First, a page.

Ruling on Veteran Tuition Could Cost Texas Millions
U.S. District Judge Ewing Werlein Jr. ruled on Monday that the University of Houston could not deny a veteran free tuition benefits granted under the Texas Hazlewood Act because he was a resident of another state when he enrolled in the military.
The case was brought by Keith Harris, an honorably discharged veteran and law student at UH in May 2014. Though he has been a legal resident of Texas since 2004, he was denied the tuition benefits granted to Texas residents who are also veterans because, when he enlisted in 1996 at age 18, he was a resident of Georgia.
Harris argued, according to the original complaint, that the requirement that one live in Texas when they enlist in order to receive benefits "discriminates between different types of current Texas residents in violation of the Equal Protection Clause of Fourteenth Amendment and the fundamental right to travel protected by the U.S. Constitution."
On Monday, Werlein sided with Harris against the state.
By expanding the eligible pool of Hazlewood beneficiaries, the ruling could cost the state millions of dollars and add fuel to the fire of simmering concern about the Hazlewood program, which has been expanding at a fast clip.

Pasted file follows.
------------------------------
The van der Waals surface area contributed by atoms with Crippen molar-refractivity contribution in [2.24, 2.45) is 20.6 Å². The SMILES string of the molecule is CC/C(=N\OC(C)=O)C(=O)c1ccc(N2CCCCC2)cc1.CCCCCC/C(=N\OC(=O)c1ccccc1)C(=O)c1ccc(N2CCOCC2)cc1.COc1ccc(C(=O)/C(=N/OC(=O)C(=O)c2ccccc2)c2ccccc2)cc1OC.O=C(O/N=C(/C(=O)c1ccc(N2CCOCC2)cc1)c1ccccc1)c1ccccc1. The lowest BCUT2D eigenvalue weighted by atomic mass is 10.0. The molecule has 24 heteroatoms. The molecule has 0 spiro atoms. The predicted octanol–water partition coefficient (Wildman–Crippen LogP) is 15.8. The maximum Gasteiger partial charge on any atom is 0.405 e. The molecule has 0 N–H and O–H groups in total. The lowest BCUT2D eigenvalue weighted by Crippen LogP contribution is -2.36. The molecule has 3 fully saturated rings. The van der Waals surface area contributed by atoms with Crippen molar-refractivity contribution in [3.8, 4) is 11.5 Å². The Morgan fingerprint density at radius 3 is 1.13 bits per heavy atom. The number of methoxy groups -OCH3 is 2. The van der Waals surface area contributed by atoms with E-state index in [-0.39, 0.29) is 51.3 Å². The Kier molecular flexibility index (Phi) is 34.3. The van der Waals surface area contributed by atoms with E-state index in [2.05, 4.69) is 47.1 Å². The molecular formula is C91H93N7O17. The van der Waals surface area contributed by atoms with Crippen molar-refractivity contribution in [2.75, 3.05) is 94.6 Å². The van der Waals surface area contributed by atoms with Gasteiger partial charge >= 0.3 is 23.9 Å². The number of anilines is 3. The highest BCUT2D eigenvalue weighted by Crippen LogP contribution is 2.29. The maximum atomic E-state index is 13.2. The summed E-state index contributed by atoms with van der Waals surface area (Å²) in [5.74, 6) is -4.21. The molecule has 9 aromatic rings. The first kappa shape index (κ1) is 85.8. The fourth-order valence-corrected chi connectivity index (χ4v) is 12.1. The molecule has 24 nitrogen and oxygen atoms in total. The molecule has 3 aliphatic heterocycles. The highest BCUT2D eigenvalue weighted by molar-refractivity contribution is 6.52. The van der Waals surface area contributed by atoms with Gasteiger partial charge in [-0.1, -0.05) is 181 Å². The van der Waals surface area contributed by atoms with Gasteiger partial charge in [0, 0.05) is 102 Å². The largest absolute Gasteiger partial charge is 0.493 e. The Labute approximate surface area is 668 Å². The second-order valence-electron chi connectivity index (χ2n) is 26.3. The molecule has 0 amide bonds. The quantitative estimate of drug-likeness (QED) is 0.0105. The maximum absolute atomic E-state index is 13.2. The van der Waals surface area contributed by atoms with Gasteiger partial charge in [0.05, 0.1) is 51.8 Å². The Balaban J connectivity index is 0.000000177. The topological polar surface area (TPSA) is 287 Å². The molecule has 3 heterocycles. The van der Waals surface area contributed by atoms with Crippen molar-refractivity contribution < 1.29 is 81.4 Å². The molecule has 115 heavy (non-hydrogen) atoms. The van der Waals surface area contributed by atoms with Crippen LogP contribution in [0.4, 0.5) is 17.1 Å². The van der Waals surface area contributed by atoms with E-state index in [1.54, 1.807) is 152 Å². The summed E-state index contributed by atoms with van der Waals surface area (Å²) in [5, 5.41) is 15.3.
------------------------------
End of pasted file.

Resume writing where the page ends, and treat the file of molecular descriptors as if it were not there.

In 2009, the Legislature passed the Hazlewood Legacy Act, which allows veterans to to transfer their unused tuition-free credit hours to their children. With little financial support from the state, the cost of providing education to ex-soldiers and their families has fallen to the higher education institutions.
Since the expansion to include offspring, the program's cost has jumped from $24.7 million to $169 million. It is projected to rise to $286.2 million by 2017.
Earlier this month, the chancellors of the state's six university systems called for lawmakers to fully fund the benefits they have granted. Gov. Greg Abbott has also advocated for providing full funding for the program.
However, addressing the plight of the institutions has proven tricky over the years. Last session, an endowment was created to provide some relief, but it barely makes a dent in the amount needed to cover the growing number of eligible veterans and their families.